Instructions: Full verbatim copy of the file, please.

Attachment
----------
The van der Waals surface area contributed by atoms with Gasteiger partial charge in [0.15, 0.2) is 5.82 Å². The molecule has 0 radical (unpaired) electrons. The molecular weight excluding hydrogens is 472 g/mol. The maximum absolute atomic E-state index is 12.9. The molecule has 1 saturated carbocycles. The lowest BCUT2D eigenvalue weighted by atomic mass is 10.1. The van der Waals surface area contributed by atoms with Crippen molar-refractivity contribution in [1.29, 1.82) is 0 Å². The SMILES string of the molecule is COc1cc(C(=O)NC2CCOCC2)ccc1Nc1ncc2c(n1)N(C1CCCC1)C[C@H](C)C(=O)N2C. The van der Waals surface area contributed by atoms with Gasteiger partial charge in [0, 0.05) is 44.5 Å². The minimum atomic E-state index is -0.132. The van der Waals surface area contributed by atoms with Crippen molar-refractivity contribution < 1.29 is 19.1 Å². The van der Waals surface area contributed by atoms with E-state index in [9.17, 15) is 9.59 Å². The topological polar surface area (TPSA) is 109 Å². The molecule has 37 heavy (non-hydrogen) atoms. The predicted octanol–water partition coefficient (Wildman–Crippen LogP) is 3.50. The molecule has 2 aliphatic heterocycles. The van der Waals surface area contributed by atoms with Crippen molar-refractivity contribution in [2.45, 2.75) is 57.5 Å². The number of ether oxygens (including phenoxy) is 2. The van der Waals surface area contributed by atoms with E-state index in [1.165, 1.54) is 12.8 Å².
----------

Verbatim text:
The van der Waals surface area contributed by atoms with Gasteiger partial charge in [0.15, 0.2) is 5.82 Å². The molecule has 0 radical (unpaired) electrons. The molecular weight excluding hydrogens is 472 g/mol. The maximum absolute atomic E-state index is 12.9. The molecule has 1 saturated carbocycles. The lowest BCUT2D eigenvalue weighted by atomic mass is 10.1. The van der Waals surface area contributed by atoms with Crippen molar-refractivity contribution in [1.29, 1.82) is 0 Å². The SMILES string of the molecule is COc1cc(C(=O)NC2CCOCC2)ccc1Nc1ncc2c(n1)N(C1CCCC1)C[C@H](C)C(=O)N2C. The van der Waals surface area contributed by atoms with Gasteiger partial charge in [0, 0.05) is 44.5 Å². The minimum atomic E-state index is -0.132. The van der Waals surface area contributed by atoms with Crippen molar-refractivity contribution < 1.29 is 19.1 Å². The van der Waals surface area contributed by atoms with E-state index in [9.17, 15) is 9.59 Å². The topological polar surface area (TPSA) is 109 Å². The molecule has 37 heavy (non-hydrogen) atoms. The predicted octanol–water partition coefficient (Wildman–Crippen LogP) is 3.50. The molecule has 2 aliphatic heterocycles. The van der Waals surface area contributed by atoms with Crippen molar-refractivity contribution in [2.45, 2.75) is 57.5 Å². The number of ether oxygens (including phenoxy) is 2. The van der Waals surface area contributed by atoms with E-state index in [1.165, 1.54) is 12.8 Å².